So, are there plans to restructure the company?

Oh definitely. I always tell people that every business is perpetually restructuring because things change always. Maybe in the 80s for instance, things changed every five or six years, but in the world today, things change every five minutes. I always tell people when they ask me: what’s your five-year plan? I tell them; I don’t know if five-year plans are even in vogue anymore. We are very particular about the issue of rejigging the business. First of all, it’s a people-business, and because it is a service business, we deal a lot with businesses but at the same time, with clients. I’ll give you an example, C&I is primarily a B-2-B business, but it is a B-2-B business that has a retail flavour. We have contracts with some of the big companies in Nigeria, but we drive the individuals, so, every interaction with those individuals tells a story about C&I, and this story gets down to the man on the street. That is something we are very keen on in terms of tweaking the business and we have already started that. For instance, normally we build vessels to supply for certain contracts, but we all know that most of the foreign oil companies are positioned to exit the Nigerian market and in as much as that could be a challenge, but It’s an opportunity for the local players, as the Local Content Law has helped build quite some strong local presence in the area of oil and gas. We believe that as the oil majors exit, the players that are going to come on stream are going to take up those roles and that will still create more opportunities for C&I Leasing. At that point, we’ll be ready to expand in that market as well because we are already focused and in readiness.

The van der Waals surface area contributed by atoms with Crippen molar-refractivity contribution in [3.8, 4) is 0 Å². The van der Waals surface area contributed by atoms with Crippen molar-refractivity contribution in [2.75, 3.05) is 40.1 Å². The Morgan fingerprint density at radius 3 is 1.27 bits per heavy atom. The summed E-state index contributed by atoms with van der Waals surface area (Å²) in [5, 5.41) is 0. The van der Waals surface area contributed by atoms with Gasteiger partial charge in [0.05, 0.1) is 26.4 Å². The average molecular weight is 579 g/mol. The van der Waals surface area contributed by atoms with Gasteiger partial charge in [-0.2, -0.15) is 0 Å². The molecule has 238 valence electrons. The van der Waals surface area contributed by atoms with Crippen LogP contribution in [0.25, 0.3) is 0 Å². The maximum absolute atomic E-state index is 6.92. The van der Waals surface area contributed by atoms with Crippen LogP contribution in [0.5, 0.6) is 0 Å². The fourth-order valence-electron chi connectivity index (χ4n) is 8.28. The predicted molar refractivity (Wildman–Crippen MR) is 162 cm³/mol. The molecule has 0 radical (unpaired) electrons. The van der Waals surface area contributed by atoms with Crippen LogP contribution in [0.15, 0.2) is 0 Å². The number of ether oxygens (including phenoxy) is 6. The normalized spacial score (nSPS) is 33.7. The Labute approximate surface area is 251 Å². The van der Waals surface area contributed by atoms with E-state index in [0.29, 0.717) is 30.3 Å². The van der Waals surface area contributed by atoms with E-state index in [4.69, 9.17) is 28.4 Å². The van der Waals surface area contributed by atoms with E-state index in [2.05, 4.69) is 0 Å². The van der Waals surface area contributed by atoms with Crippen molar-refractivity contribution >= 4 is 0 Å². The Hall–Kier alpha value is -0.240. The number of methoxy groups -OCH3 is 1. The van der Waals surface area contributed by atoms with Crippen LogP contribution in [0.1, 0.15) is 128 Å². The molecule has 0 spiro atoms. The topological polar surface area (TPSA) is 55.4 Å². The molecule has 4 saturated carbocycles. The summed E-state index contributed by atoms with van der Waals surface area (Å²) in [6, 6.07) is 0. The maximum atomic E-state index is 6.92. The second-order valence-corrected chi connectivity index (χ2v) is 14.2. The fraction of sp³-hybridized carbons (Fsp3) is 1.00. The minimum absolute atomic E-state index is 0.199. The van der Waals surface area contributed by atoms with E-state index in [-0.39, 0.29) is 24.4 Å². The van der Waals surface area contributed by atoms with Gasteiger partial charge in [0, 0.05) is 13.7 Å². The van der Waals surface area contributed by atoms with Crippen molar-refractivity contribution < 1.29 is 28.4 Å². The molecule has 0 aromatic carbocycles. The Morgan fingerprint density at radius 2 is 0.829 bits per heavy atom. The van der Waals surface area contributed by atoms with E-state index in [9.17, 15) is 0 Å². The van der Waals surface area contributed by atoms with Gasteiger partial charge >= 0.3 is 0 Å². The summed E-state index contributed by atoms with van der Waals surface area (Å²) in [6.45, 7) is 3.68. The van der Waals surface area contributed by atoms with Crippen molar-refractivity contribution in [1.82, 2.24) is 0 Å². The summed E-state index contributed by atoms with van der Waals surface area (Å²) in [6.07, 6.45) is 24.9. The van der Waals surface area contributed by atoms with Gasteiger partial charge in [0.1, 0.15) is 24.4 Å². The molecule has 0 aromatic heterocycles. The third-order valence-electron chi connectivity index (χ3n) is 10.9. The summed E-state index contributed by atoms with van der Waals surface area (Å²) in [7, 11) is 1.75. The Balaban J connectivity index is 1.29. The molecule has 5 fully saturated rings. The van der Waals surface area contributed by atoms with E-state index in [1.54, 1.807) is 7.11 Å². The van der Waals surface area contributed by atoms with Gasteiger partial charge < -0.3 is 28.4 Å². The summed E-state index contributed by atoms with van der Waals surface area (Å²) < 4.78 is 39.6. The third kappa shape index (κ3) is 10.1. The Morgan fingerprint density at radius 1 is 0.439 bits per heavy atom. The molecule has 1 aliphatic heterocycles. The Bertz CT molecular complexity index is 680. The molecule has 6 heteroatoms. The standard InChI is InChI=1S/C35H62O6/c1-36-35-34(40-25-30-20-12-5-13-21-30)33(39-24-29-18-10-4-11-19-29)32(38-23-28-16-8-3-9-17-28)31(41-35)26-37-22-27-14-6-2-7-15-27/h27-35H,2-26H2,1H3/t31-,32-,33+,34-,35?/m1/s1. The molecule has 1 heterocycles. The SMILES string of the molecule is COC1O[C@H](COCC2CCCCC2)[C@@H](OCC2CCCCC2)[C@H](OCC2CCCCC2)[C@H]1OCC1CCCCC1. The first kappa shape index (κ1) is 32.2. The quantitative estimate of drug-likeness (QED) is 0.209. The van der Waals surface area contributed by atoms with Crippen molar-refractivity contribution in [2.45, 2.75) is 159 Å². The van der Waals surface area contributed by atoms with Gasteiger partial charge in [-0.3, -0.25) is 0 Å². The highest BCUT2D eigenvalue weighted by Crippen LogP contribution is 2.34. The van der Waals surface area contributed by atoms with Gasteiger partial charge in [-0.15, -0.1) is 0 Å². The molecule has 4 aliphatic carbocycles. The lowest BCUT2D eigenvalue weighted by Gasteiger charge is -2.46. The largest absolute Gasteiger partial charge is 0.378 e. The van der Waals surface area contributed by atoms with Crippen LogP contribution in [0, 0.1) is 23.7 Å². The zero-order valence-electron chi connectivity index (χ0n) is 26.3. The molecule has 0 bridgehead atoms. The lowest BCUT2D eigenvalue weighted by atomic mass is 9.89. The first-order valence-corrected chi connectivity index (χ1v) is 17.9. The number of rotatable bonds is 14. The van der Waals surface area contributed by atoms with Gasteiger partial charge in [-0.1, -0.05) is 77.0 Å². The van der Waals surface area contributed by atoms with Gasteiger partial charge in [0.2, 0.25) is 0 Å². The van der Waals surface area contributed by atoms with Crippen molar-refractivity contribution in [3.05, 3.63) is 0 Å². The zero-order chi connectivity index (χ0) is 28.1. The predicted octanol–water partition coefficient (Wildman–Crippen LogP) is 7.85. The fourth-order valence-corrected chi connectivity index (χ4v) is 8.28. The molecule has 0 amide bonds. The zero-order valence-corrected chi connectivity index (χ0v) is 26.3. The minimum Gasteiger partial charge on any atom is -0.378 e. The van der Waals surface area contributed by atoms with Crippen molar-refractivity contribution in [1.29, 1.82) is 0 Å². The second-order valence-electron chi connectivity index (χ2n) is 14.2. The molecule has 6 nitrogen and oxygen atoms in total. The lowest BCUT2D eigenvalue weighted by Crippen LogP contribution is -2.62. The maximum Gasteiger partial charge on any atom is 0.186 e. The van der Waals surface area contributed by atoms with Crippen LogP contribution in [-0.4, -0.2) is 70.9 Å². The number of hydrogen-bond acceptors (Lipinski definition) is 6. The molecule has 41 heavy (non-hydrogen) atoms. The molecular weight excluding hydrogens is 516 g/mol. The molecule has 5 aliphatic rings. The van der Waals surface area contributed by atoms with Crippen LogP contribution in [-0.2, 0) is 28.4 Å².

Peace Mass Transit acquired about 55 per cent stake in the company, what value did that bring to your business?